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Could Your Teen Have Bulimia?

The eating disorder bulimia is dangerous to overall health, and especially harmful to the teeth. While both girls and boys can suffer from this condition, it’s much more common in girls. How can a parent tell the difference between typical adolescent concern about looks and the fixation with weight that marks bulimia?

Teens with bulimia generally go on eating splurges, called binges, then try to avoid gaining weight by purging with laxatives or throwing up. They also may exercise obsessively. Other warning signs could include:

  • Rough skin on the fingers or knuckles from inducing vomiting

  • Swollen cheeks or jawline

  • Front teeth that look clear at their edges or are worn from stomach acid

  • Irregular menstrual periods in girls

  • Using diuretics or water pills

  • An unusual preoccupation with calorie counting

  • Intense fear of gaining weight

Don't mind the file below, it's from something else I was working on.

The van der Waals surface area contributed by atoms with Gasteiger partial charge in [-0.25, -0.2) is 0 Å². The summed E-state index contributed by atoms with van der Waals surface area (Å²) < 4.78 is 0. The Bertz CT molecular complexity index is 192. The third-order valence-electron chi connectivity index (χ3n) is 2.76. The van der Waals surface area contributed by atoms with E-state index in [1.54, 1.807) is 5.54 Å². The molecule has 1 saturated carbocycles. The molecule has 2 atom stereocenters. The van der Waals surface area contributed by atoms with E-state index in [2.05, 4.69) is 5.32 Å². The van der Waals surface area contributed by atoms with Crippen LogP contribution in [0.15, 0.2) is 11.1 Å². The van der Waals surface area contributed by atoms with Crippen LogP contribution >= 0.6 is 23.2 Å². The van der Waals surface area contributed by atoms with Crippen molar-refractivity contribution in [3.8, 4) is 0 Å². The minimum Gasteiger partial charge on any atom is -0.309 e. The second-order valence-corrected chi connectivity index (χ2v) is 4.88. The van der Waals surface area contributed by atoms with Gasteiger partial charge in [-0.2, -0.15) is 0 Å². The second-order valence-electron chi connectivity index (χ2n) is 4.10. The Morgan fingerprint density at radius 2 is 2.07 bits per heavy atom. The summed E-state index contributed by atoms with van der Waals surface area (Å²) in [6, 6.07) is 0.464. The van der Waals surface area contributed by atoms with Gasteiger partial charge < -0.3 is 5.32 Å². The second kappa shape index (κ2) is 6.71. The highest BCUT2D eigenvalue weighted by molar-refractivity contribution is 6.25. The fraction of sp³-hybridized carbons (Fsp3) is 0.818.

• Frequent use of the bathroom after meals

If you suspect your teen has bulimia, contact your child's health care provider for advice.

“Eating Disorders.” American Dental Association.  www.ada.org/2582.aspx?currentTab=2. Accessed 2013.

“Eating Disorders.” National Institute of Mental Health, National Institutes of Health. http://www.nimh.nih.gov/health/publications/eating-disorders/eating-disorders.pdf. Accessed 2013.

“Bulimia Nervosa.” Office of Women’s Health, Information Center, U.S. Department of Health and Human Services, March 29, 2010. http://www.womenshealth.gov/mental-health/illnesses/bulimia-nervosa.html.  Accessed 2013.

“Eating Disorders.” American Academy of Family Physicians, November 2010. http://familydoctor.org/familydoctor/en/diseases-conditions/eating-disorders.html. Accessed 2013.

“Eating Disorders.” National Institute of Mental Health, National Institutes of Health, Revised 2011. http://www.nimh.nih.gov/health/publications/eating-disorders/index.shtml. Accessed 2013.

Author: Poulton, Gail
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